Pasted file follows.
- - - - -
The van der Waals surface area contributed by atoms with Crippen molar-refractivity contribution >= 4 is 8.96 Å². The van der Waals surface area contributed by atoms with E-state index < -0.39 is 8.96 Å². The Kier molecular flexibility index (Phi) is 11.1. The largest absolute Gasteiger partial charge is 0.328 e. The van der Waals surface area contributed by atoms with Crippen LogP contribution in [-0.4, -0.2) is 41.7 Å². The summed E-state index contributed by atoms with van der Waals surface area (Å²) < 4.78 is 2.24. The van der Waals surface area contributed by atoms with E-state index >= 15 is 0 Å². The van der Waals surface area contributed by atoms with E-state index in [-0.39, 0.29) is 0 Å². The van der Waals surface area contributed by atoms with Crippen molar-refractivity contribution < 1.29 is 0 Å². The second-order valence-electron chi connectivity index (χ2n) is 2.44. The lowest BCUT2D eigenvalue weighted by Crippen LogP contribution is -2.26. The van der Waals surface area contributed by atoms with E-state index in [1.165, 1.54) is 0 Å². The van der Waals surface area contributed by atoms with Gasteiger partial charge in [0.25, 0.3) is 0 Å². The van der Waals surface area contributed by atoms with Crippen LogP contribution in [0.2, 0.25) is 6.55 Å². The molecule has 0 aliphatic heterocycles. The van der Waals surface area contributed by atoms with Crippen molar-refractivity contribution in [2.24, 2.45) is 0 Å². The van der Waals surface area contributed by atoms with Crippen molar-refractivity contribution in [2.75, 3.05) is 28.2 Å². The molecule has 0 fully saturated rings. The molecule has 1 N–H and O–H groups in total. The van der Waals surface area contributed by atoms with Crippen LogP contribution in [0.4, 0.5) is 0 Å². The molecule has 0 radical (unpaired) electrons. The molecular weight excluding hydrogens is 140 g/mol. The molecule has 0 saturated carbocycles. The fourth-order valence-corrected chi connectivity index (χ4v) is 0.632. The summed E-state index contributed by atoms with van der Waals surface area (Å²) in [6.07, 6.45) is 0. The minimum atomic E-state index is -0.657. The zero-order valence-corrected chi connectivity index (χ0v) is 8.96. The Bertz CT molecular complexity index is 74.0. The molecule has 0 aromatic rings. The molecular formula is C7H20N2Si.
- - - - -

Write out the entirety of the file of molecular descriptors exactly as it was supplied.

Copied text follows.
The van der Waals surface area contributed by atoms with Crippen molar-refractivity contribution >= 4 is 8.96 Å². The van der Waals surface area contributed by atoms with E-state index < -0.39 is 8.96 Å². The Kier molecular flexibility index (Phi) is 11.1. The largest absolute Gasteiger partial charge is 0.328 e. The van der Waals surface area contributed by atoms with Crippen LogP contribution in [-0.4, -0.2) is 41.7 Å². The summed E-state index contributed by atoms with van der Waals surface area (Å²) < 4.78 is 2.24. The van der Waals surface area contributed by atoms with E-state index >= 15 is 0 Å². The van der Waals surface area contributed by atoms with E-state index in [-0.39, 0.29) is 0 Å². The van der Waals surface area contributed by atoms with Crippen molar-refractivity contribution < 1.29 is 0 Å². The second-order valence-electron chi connectivity index (χ2n) is 2.44. The lowest BCUT2D eigenvalue weighted by Crippen LogP contribution is -2.26. The van der Waals surface area contributed by atoms with E-state index in [1.165, 1.54) is 0 Å². The van der Waals surface area contributed by atoms with Gasteiger partial charge in [0.25, 0.3) is 0 Å². The van der Waals surface area contributed by atoms with Crippen LogP contribution in [0.2, 0.25) is 6.55 Å². The molecule has 0 aliphatic heterocycles. The van der Waals surface area contributed by atoms with Crippen molar-refractivity contribution in [2.24, 2.45) is 0 Å². The van der Waals surface area contributed by atoms with Crippen molar-refractivity contribution in [2.75, 3.05) is 28.2 Å². The molecule has 0 fully saturated rings. The molecule has 1 N–H and O–H groups in total. The van der Waals surface area contributed by atoms with Crippen LogP contribution in [0.4, 0.5) is 0 Å². The molecule has 0 radical (unpaired) electrons. The molecular weight excluding hydrogens is 140 g/mol. The molecule has 0 saturated carbocycles. The fourth-order valence-corrected chi connectivity index (χ4v) is 0.632. The summed E-state index contributed by atoms with van der Waals surface area (Å²) in [6.07, 6.45) is 0. The minimum atomic E-state index is -0.657. The zero-order valence-corrected chi connectivity index (χ0v) is 8.96. The Bertz CT molecular complexity index is 74.0. The molecule has 0 aromatic rings. The molecular formula is C7H20N2Si.